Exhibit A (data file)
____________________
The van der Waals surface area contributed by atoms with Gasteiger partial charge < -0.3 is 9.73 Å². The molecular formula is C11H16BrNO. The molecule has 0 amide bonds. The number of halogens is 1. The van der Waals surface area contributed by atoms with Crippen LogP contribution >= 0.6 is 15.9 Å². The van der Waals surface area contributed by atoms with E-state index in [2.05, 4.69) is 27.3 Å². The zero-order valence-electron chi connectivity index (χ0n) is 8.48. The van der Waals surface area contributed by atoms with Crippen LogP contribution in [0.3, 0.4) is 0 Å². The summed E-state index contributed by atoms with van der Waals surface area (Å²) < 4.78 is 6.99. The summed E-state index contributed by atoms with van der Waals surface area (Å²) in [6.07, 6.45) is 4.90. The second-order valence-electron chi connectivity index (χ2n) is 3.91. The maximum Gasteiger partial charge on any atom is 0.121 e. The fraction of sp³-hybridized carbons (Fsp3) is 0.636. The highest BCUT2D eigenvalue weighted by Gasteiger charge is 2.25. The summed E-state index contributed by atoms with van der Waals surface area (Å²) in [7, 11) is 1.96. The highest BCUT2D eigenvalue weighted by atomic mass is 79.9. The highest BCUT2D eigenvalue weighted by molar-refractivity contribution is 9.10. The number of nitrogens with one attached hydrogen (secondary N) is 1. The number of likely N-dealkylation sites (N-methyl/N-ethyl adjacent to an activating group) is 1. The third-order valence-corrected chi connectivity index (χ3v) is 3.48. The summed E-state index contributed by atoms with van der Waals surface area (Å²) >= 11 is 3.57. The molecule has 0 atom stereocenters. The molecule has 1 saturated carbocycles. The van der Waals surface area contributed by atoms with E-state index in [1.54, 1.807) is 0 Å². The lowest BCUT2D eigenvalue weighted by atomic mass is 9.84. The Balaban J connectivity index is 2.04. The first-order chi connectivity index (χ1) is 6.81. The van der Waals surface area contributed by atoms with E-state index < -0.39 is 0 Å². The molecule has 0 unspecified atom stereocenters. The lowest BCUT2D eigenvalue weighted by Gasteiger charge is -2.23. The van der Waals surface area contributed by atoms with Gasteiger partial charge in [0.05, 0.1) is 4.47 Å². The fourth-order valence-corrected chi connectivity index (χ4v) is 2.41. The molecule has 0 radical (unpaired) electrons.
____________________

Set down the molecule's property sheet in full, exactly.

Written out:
The van der Waals surface area contributed by atoms with Gasteiger partial charge < -0.3 is 9.73 Å². The molecular formula is C11H16BrNO. The molecule has 0 amide bonds. The number of halogens is 1. The van der Waals surface area contributed by atoms with Crippen LogP contribution >= 0.6 is 15.9 Å². The van der Waals surface area contributed by atoms with E-state index in [2.05, 4.69) is 27.3 Å². The zero-order valence-electron chi connectivity index (χ0n) is 8.48. The van der Waals surface area contributed by atoms with Crippen LogP contribution in [0.3, 0.4) is 0 Å². The summed E-state index contributed by atoms with van der Waals surface area (Å²) < 4.78 is 6.99. The summed E-state index contributed by atoms with van der Waals surface area (Å²) in [6.07, 6.45) is 4.90. The second-order valence-electron chi connectivity index (χ2n) is 3.91. The maximum Gasteiger partial charge on any atom is 0.121 e. The fraction of sp³-hybridized carbons (Fsp3) is 0.636. The highest BCUT2D eigenvalue weighted by Gasteiger charge is 2.25. The summed E-state index contributed by atoms with van der Waals surface area (Å²) in [7, 11) is 1.96. The highest BCUT2D eigenvalue weighted by atomic mass is 79.9. The highest BCUT2D eigenvalue weighted by molar-refractivity contribution is 9.10. The number of nitrogens with one attached hydrogen (secondary N) is 1. The number of likely N-dealkylation sites (N-methyl/N-ethyl adjacent to an activating group) is 1. The third-order valence-corrected chi connectivity index (χ3v) is 3.48. The summed E-state index contributed by atoms with van der Waals surface area (Å²) >= 11 is 3.57. The molecule has 0 atom stereocenters. The molecule has 1 saturated carbocycles. The van der Waals surface area contributed by atoms with E-state index in [1.54, 1.807) is 0 Å². The lowest BCUT2D eigenvalue weighted by atomic mass is 9.84. The Balaban J connectivity index is 2.04. The first-order chi connectivity index (χ1) is 6.81. The van der Waals surface area contributed by atoms with E-state index < -0.39 is 0 Å². The molecule has 0 unspecified atom stereocenters. The lowest BCUT2D eigenvalue weighted by Gasteiger charge is -2.23. The van der Waals surface area contributed by atoms with Gasteiger partial charge in [0.05, 0.1) is 4.47 Å². The fourth-order valence-corrected chi connectivity index (χ4v) is 2.41. The molecule has 0 radical (unpaired) electrons.